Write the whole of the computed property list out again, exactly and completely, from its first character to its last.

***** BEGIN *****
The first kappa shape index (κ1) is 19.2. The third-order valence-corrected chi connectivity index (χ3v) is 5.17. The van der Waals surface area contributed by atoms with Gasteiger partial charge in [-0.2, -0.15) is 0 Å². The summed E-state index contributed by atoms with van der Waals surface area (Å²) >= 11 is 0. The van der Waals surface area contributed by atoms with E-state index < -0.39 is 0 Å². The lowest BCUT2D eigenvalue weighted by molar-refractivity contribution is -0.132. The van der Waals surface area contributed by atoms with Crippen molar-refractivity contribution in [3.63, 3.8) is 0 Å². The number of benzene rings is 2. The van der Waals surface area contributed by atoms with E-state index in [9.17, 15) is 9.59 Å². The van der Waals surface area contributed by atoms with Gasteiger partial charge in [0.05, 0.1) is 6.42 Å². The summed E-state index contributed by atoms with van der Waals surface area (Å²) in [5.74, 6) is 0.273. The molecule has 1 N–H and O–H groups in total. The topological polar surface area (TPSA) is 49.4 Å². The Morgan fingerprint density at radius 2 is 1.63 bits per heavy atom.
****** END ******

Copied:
The first kappa shape index (κ1) is 19.2. The third-order valence-corrected chi connectivity index (χ3v) is 5.17. The van der Waals surface area contributed by atoms with Gasteiger partial charge in [-0.2, -0.15) is 0 Å². The summed E-state index contributed by atoms with van der Waals surface area (Å²) >= 11 is 0. The van der Waals surface area contributed by atoms with E-state index < -0.39 is 0 Å². The lowest BCUT2D eigenvalue weighted by molar-refractivity contribution is -0.132. The van der Waals surface area contributed by atoms with Crippen molar-refractivity contribution in [3.63, 3.8) is 0 Å². The number of benzene rings is 2. The van der Waals surface area contributed by atoms with E-state index in [9.17, 15) is 9.59 Å². The van der Waals surface area contributed by atoms with Gasteiger partial charge in [0.05, 0.1) is 6.42 Å². The summed E-state index contributed by atoms with van der Waals surface area (Å²) in [5.74, 6) is 0.273. The molecule has 1 N–H and O–H groups in total. The topological polar surface area (TPSA) is 49.4 Å². The Morgan fingerprint density at radius 2 is 1.63 bits per heavy atom.